Principals of good financial management call for having a valid accountable plan for employee expense reimbursements for all businesses or organizations, whether for-profit or not-for-profit. The IRS lists three rules for a reimbursement or allowance arrangement which all must be met in order for the plan to qualify as an accountable plan. They can be summarized as follows:
- Expenses must have a business connection;
- Expenses must be adequately accounted for within a reasonable period of time; and
- Any excess reimbursement or allowance must be returned within a reasonable period of time.
These rules make sense and should be applied in any case to assure that employee expense reimbursements are for verifiable, legitimate business purposes. The challenges of running a not-for-profit organization make them even more necessary. Without clear policies and procedures in place, your organization could come under scrutiny from the board of directors, donors or other oversight agencies for irregular or unsubstantiated expenditures. Although we do not like to think about it, the potential for fuzzy or even fraudulent expenditures must be avoided to prevent costly and damaging abuses. And per the IRS, if the criteria for an accountable plan are not met, reimbursements to employees would have to be reported as taxable earnings on their form W-2.
To protect your organization and to be in compliance with the IRS, here a few tips for a valid accountable plan:
Have a Real Plan
While an accountable plan is not required to be in writing, a formally established plan makes it easier for your organization to prove its validity to the IRS if ever challenged. A written plan also can provide guidelines and requirements for expense reimbursements, making it easier for employees to understand and comply, and for management to enforce.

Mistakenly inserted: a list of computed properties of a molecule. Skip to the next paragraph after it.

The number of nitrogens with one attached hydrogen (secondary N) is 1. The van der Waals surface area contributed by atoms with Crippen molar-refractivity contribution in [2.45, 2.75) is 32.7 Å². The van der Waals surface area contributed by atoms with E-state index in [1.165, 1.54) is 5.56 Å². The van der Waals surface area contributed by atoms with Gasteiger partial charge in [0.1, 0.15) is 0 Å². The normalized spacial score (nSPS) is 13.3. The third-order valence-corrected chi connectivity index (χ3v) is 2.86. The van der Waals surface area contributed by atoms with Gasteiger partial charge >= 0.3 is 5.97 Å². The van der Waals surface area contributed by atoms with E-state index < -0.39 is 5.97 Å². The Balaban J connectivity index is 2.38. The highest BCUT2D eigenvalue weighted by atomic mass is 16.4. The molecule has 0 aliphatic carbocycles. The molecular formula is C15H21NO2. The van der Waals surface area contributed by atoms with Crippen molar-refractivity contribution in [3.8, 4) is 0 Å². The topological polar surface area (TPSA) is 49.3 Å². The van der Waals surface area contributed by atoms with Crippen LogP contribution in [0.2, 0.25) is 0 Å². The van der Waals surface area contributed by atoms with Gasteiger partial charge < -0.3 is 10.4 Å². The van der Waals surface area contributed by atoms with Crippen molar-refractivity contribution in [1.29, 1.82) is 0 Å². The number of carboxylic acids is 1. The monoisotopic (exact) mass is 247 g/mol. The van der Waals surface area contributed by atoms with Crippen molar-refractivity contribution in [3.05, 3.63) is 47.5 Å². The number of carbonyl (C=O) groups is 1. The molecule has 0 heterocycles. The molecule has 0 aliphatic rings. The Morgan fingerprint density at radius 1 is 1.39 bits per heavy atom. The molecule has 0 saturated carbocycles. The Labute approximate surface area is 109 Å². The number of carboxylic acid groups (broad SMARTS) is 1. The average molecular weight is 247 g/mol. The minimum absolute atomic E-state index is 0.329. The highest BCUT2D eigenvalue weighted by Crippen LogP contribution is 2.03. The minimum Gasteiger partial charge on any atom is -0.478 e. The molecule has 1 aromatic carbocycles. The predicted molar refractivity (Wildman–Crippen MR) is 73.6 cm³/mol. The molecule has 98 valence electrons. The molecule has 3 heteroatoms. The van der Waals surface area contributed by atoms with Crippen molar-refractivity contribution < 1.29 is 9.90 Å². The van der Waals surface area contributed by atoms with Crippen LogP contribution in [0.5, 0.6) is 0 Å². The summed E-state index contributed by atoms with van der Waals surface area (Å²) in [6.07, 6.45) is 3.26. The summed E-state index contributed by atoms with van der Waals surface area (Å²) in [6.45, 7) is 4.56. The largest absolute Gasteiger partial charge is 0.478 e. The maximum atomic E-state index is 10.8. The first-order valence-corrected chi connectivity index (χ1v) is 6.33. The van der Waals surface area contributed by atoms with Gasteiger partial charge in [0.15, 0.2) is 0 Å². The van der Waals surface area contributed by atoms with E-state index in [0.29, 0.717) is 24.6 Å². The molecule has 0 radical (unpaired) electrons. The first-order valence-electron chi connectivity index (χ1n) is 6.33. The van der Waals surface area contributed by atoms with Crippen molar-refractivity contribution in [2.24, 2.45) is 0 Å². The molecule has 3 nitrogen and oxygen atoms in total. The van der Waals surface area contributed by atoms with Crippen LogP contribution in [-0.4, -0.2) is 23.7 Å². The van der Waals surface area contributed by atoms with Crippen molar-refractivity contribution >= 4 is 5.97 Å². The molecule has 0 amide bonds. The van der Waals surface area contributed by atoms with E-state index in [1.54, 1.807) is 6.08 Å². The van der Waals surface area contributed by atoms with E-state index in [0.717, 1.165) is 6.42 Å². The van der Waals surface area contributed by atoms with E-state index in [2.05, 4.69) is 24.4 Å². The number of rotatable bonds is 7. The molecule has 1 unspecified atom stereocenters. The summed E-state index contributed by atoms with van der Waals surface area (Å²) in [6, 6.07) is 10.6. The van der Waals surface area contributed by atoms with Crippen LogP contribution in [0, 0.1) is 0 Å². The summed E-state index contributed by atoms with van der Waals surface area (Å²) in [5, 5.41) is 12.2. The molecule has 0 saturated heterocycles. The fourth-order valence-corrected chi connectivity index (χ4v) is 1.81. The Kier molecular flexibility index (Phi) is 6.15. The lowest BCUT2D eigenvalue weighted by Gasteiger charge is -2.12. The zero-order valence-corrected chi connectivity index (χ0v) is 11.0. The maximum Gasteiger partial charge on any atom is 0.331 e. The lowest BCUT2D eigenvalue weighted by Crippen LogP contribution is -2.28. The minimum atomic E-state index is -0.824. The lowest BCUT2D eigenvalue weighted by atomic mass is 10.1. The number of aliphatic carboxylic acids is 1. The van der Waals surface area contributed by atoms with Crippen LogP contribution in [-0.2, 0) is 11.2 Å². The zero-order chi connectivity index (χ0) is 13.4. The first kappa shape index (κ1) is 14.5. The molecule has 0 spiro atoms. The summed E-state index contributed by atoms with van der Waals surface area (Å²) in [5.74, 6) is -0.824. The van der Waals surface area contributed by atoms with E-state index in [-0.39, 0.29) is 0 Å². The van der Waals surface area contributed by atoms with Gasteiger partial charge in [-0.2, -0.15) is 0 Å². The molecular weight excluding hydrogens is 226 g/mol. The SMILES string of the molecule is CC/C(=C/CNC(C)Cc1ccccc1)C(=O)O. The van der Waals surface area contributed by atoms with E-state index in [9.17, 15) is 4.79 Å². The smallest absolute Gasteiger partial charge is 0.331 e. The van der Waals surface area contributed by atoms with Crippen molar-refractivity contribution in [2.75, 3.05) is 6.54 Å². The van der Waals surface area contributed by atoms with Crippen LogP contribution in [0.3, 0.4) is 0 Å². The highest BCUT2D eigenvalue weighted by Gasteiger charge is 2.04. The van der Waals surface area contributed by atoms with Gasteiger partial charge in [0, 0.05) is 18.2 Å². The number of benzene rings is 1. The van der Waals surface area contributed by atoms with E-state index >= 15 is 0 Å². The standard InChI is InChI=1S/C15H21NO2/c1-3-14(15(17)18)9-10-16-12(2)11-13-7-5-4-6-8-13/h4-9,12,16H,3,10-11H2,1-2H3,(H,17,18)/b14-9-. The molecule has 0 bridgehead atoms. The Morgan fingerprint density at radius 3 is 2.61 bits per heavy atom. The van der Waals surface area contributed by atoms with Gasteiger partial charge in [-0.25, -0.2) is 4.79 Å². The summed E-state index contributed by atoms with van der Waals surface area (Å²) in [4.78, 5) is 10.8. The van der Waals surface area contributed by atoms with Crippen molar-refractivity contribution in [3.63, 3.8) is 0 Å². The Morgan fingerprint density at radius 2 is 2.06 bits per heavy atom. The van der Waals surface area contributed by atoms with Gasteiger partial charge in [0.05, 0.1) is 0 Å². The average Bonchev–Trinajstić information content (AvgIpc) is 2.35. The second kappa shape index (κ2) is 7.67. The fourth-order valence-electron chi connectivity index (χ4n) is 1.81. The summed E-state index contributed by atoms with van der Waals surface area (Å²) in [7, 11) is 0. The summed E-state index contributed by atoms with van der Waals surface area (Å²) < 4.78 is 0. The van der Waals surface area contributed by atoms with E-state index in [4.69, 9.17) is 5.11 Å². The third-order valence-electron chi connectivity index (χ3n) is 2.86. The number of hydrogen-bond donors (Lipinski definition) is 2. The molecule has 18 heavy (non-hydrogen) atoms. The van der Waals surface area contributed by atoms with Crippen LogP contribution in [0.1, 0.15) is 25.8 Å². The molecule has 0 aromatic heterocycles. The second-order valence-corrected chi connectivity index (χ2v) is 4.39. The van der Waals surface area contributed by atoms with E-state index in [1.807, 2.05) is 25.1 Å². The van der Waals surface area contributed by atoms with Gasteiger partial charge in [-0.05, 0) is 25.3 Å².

Make Sure the Expense is Reasonable
According to the IRS, expenses that are reimbursable under an accountable plan should be “ordinary,” meaning common and accepted in your trade or business and “necessary,” defined as helpful and appropriate. Not-for-profit organizations, especially smaller ones, may need to specify limits as to what may be spent on discretionary expenses such as entertainment and travel. Some contributors may not appreciate knowing that their unrestricted contribution was used to pay for a trip to a luxury resort for staff and spouses. But an organization hosting a Nobel Laureate would not expect an honored guest to stay at a cheap motel either. Anticipated expenses should have been included in the budget, and reimbursement requests should be reviewed and approved by a supervisor.
Account Adequately for the Expenses
The IRS requires that these records are kept for business expenses that are reimbursed:
- The amount of the expense and the date;
- The place of the travel, meal or transportation;
- The business purpose of the expense; and
- The business relationship of the people entertained or fed.